In February 1999 came the failed operation to hide the PKK leader Abdullah Ocalan in the Greek ambassador’s residence in Kenya which sent the relationship to new lows. The two countries agreed that their only option was to talk. At the time Turkey’s prime minister was Bülent Ecevit, a truly democratic leader.
On August 17, 1999, a 7.4 magnitude earthquake hit Turkey’s Marmara region, the densely populated region in industrial heartland of Turkey. Homes, businesses were ruined. Thousands lost their lives. Greece was one of the first countries to offer help.
On September 7, 1999, a 6.0 magnitude earthquake hit Athens leaving 143 people dead, 700 injured and hundreds of buildings damaged. Turkish rescue teams with the fresh experience of the past three weeks rushed to the Greek capital to help.
The two earthquakes led to an outburst of mutual sympathy. Although a process of dialogue had already been launched, perhaps without much fanfare, it came to be known as “earthquake diplomacy”. Both countries benefitted from the new climate. But the Turkish-Greek detente did not last. In recent years, relations between the two neighbors have once again turned confrontational, as usual over maritime jurisdiction areas in the Aegean and eastern Mediterranean.
During my professionally and personally enjoyable and rewarding four years in Athens, I tried to explain to my Greek friends that bilateral problems with Greece did not top our foreign policy agenda; that we had “other regional worries”; that we did not have our eyes on even an inch of Greek territory. I added, however, that no Turkish government could agree to Athens’ raising a wall between the Aegean and the Turkish mainland. Broadly speaking, this still is the case today, the difference being our “mounting other regional worries”.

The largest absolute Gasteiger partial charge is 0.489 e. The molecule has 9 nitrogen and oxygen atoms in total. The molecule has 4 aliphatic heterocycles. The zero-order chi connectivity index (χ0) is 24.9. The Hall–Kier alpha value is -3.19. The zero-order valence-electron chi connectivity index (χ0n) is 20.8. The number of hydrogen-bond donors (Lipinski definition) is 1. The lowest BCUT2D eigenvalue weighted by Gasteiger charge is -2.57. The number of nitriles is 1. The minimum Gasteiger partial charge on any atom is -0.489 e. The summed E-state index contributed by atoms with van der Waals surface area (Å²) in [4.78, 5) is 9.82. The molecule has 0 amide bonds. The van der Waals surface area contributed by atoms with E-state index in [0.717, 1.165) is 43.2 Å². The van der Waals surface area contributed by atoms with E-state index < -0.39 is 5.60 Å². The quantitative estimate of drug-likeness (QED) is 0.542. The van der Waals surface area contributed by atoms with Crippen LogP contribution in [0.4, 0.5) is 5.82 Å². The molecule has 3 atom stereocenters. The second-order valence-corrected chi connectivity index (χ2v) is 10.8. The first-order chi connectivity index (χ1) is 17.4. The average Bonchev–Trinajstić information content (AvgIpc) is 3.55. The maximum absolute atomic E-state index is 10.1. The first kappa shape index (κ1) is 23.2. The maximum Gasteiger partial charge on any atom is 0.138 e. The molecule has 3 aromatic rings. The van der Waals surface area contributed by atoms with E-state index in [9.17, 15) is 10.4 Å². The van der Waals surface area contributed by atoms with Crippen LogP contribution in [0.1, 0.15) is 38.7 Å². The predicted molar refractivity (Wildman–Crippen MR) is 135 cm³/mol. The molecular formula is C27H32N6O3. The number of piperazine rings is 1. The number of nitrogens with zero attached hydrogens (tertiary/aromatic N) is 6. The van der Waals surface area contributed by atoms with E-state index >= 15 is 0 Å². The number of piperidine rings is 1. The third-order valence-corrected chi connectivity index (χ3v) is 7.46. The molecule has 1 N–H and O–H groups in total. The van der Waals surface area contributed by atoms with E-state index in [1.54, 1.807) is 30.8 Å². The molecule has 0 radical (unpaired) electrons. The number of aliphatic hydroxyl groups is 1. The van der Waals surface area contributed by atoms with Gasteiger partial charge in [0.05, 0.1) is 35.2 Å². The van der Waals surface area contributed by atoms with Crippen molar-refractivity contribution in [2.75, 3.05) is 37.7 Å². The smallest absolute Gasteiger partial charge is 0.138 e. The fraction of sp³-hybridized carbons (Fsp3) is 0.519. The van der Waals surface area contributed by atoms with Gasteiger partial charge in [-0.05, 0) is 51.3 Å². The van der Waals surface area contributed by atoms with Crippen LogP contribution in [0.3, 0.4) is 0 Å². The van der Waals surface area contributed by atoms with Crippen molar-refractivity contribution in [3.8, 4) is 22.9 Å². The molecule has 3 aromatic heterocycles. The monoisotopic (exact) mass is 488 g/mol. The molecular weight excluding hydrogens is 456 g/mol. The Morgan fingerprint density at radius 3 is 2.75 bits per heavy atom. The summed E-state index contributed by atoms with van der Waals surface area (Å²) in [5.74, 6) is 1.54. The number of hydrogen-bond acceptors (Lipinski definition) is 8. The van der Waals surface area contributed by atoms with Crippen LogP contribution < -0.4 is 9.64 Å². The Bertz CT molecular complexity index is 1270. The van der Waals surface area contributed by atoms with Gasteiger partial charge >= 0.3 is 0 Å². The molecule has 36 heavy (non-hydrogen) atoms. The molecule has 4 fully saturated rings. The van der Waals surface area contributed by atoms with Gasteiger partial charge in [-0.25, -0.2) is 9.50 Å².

Unfortunately, our two countries have not been able to move forward on Aegean issues. But while this can for wait better times, current disasters make it imperative for the two neighbors to cooperate in facing the challenges of climate change.
But how? This is for the competent authorities, experts of two sides to explore. I am aware of the fact that Greece is a member of the EU and can count on its support in such times of need. But the forest fires experienced in recent weeks call for more than that. Greece and Turkey need to invest more to improve their firefighting capacity. Perhaps coordination of such investment might serve the interests of both countries. Instead of making individual purchases of firefighting aircraft Turkey and Greece can strike a better bargain if they were to act together with an eye on aerial firefighting airtankers which may soon reappear on the horizon. Greece and Turkey normally face forest fires during the same hot season. But if dates do not exactly overlap, perhaps they can help one another. Even if they were to achieve none of that, what harm is there in a process of consultations on disaster relief? After all Greece and Turkey are neighbors, they are not separated by oceans or continents.
Some might say that I am a wishful thinker; times have changed, but I have remained anchored in the past; and there is no opportunity for “climate change diplomacy” at this juncture. I am no dreamer. I am not proposing a diplomatic process under overblown titles. And I know that such cooperation would not resolve long-drawn-out problems. But I am a believer in cooperation between neighbors, be it between Greece and Turkey, Syria and Turkey, Armenia and Azerbaijan, Armenia and Turkey. Disagreements are well-known. So are the distinguishing features of governments. Nonetheless, it is important to identify the areas where interests incontestably converge and try to move forward. Climate change and disaster relief are such areas.